Israel-based AI company AI21 Labs has released Jurassic-1 Jumbo. Jurassic – a language model, at 178 billion computational parameters, slightly larger than the previous most significant OpenAI’s GPT-3 with 175 billion parameters.
Turing NLG from Microsoft, GPT-3 from OpenAI, and Wu Dao 2.0 from Beijing Academy of Artificial Intelligence (BAAI) — all three language models have been introduced within one and a half years. It indicates a rush to come out with the “biggest” model. However, the trend demands an answer: is it worth having such large language models at all? Let’s understand.
To start with, Yann LeCun, Chief AI Scientist, Facebook, equates the idea of larger language models with building high-altitude aeroplanes designed to land on the Moon. It might help beat altitude records, but to reach the Moon demands an entirely different approach.
Too Risky to have Large Models
In a paper titled “On the Dangers of Stochastic Parrots: Can Language Models Be Too Big?”, researchers outlined the danger of going too big. The team includes renowned American computer scientist Timnit Gebru, working on algorithmic bias and data mining. They trained a Transformer (large) model with neural architecture search and estimated that the training procedure emitted 284 tonnes of CO2 per year – nearly 57 times higher than the average human emission of 5 tonnes of carbon dioxide per year.
Another study published by the University of California, Berkeley researchers found that huge language models like OpenAI’s GPT-3 can solve just 2.9 to 6.9 per cent of problems from a dataset of over 12,500. High financial and environmental costs with low problem-solving ability cause more harm than good.
Uneven internet penetration is another cause of worry. The size of data available on the web might be large, but it does not guarantee diversity. Consider, for example, the internet penetration in Africa is a mere 39.3 per cent, while for Europe, it’s above 90 per cent. “LMs trained on large, uncurated, static datasets from the Web encode hegemonic views that are harmful to marginalised populations,” says the research.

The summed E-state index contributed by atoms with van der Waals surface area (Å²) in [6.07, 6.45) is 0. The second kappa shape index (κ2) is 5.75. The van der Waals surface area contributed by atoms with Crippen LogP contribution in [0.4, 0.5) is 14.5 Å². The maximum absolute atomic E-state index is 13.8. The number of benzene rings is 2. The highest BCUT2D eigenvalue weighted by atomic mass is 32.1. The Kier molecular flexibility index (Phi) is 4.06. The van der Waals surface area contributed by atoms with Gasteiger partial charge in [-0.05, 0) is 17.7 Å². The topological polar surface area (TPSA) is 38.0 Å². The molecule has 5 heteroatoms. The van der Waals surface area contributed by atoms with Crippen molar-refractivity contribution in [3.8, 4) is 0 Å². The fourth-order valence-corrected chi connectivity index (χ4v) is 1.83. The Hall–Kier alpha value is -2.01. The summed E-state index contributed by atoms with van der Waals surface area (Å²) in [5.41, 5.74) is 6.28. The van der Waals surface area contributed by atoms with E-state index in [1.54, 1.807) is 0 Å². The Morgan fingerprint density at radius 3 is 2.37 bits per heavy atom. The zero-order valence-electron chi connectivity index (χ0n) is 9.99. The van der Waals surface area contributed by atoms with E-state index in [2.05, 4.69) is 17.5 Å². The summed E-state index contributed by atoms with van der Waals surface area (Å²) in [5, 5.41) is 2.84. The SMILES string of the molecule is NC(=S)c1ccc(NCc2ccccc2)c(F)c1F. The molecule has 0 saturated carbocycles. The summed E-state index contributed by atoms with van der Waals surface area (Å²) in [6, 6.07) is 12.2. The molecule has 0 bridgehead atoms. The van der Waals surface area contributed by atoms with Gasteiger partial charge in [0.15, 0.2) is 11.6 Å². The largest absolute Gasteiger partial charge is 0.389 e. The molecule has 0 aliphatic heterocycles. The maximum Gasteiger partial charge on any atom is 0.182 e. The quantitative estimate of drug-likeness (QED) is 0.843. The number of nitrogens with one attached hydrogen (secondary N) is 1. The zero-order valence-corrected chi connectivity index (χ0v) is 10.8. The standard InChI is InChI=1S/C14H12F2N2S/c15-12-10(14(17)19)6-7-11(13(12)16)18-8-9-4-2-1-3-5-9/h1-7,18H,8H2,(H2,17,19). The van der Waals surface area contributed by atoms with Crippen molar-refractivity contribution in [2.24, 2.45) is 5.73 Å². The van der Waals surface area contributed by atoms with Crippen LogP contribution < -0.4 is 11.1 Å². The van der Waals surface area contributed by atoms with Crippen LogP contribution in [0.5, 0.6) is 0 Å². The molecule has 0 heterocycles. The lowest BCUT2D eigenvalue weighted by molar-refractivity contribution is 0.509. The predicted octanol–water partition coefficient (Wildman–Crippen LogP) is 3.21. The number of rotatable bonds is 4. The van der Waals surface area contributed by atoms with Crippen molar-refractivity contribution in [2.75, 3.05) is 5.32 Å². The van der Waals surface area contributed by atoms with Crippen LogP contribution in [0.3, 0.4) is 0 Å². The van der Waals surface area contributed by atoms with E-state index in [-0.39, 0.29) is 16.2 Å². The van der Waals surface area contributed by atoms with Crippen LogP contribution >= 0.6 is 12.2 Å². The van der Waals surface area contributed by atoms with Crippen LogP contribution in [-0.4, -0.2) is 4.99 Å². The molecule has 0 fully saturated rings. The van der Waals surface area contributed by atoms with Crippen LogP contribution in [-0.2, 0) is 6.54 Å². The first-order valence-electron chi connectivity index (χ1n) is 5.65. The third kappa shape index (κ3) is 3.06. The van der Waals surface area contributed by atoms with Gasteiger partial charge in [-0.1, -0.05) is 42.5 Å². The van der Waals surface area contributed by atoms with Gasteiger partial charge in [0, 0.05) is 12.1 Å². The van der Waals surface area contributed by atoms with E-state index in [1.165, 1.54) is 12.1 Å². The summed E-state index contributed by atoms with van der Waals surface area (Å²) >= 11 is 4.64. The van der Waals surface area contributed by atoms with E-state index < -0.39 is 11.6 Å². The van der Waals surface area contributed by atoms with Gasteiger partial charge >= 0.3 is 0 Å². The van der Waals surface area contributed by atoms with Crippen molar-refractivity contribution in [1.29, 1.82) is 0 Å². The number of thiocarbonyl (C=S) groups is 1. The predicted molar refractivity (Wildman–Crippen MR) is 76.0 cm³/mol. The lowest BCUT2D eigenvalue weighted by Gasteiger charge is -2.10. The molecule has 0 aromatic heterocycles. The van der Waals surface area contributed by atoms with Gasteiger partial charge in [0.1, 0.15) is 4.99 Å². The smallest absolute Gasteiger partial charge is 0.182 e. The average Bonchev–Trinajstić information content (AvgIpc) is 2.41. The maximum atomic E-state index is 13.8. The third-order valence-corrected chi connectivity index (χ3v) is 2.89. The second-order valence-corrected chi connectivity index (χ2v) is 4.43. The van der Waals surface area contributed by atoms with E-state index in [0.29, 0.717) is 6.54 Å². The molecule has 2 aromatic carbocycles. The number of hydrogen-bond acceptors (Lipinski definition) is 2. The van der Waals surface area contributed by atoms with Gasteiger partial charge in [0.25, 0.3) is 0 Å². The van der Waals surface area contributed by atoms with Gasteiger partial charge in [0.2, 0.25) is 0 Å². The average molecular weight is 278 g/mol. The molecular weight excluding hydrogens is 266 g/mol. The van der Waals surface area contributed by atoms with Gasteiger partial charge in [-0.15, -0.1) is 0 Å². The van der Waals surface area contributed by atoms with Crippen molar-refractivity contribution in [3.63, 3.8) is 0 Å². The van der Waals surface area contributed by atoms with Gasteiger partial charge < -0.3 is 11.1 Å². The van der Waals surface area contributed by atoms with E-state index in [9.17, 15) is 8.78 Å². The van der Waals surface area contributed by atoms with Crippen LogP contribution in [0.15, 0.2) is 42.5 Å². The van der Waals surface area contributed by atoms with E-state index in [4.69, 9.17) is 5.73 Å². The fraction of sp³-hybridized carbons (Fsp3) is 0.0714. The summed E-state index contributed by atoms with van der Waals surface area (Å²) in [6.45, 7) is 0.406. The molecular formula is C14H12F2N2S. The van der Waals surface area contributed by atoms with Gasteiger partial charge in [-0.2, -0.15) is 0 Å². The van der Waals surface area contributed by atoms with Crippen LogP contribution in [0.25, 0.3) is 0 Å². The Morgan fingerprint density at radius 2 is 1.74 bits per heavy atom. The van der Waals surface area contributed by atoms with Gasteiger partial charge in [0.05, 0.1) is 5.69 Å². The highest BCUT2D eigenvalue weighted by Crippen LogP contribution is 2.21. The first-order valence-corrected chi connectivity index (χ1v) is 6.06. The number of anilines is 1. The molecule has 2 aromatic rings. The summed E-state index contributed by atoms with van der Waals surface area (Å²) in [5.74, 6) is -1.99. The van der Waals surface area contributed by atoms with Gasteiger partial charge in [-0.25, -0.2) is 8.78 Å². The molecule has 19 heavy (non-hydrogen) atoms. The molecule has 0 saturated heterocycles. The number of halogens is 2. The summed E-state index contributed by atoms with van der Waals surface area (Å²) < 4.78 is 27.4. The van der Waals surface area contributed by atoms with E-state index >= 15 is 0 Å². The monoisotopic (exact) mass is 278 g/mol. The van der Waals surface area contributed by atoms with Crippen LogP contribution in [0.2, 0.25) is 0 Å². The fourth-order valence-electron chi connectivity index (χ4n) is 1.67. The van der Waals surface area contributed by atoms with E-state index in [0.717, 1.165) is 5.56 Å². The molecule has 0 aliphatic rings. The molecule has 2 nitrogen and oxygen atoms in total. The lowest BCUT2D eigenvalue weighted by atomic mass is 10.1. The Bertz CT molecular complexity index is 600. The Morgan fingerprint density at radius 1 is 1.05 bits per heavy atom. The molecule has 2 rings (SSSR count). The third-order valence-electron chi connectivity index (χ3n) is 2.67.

Privacy issues are yet to be resolved. Large datasets in hundreds of gigabytes from different sources comprise sensitive and personally identifiable information (PII), including names, addresses, contact numbers, gender, etc., even if trained on public data. This opens up the possibility that models trained with such large data sets might reflect personal details in output. Hence data leaks from such models can lead to disastrous consequences. Training data extraction attacks are termed as a realistic threat on state-of-the-art large language models. However, in a collaboration, Apple, Stanford, OpenAI, Google, Berkley and Northeastern University have demonstrated that given only the ability to query a pre-trained language model, it is possible to extract specific pieces of training data that the model has memorised.
Finally, the major issue with large language models – the encoded bias – needs to be examined. It is quite known by now that large LMs exhibit various kinds of bias, including stereotypical associations or negative sentiment towards specific groups. For instance, a study finds that BERT associates phrases referencing persons with disabilities with more negative sentiment words and that gun violence, homelessness, and drug addiction are overrepresented in texts discussing mental illness.
NLP researchers need to take all these risks into consideration. A larger emphasis to look at whether the benefits outweigh the risks matters. The time calls for the research community to direct more resources and efforts to build effective models rather than go data-hungry. Language models show enormous utility and flexibility, but, like other innovations, they also pose risks and carry certain limitations. Identification of risks and mitigating associated issues can help better language models.